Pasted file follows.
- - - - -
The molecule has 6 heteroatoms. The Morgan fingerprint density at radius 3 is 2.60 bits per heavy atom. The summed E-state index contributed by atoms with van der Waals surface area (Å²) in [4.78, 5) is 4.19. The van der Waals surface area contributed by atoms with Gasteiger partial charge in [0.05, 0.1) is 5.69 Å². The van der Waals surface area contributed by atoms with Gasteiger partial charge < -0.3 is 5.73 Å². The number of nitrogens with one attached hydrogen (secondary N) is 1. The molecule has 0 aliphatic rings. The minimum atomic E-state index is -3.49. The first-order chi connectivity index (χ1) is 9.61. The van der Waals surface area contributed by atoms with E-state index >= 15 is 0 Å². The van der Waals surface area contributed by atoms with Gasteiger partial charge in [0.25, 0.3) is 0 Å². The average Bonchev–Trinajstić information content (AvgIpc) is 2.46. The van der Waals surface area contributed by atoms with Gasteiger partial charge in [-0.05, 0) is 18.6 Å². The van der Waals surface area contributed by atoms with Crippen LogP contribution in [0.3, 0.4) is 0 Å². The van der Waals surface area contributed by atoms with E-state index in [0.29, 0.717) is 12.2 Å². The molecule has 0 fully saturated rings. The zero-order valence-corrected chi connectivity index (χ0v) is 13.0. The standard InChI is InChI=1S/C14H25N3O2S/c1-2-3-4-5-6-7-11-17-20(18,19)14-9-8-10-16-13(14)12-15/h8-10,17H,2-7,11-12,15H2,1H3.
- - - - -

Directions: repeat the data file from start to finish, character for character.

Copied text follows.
The molecule has 6 heteroatoms. The Morgan fingerprint density at radius 3 is 2.60 bits per heavy atom. The summed E-state index contributed by atoms with van der Waals surface area (Å²) in [4.78, 5) is 4.19. The van der Waals surface area contributed by atoms with Gasteiger partial charge in [0.05, 0.1) is 5.69 Å². The van der Waals surface area contributed by atoms with Gasteiger partial charge < -0.3 is 5.73 Å². The number of nitrogens with one attached hydrogen (secondary N) is 1. The molecule has 0 aliphatic rings. The minimum atomic E-state index is -3.49. The first-order chi connectivity index (χ1) is 9.61. The van der Waals surface area contributed by atoms with E-state index >= 15 is 0 Å². The van der Waals surface area contributed by atoms with Gasteiger partial charge in [0.25, 0.3) is 0 Å². The average Bonchev–Trinajstić information content (AvgIpc) is 2.46. The van der Waals surface area contributed by atoms with Gasteiger partial charge in [-0.05, 0) is 18.6 Å². The van der Waals surface area contributed by atoms with Crippen LogP contribution in [0.3, 0.4) is 0 Å². The van der Waals surface area contributed by atoms with E-state index in [0.29, 0.717) is 12.2 Å². The molecule has 0 fully saturated rings. The zero-order valence-corrected chi connectivity index (χ0v) is 13.0. The standard InChI is InChI=1S/C14H25N3O2S/c1-2-3-4-5-6-7-11-17-20(18,19)14-9-8-10-16-13(14)12-15/h8-10,17H,2-7,11-12,15H2,1H3.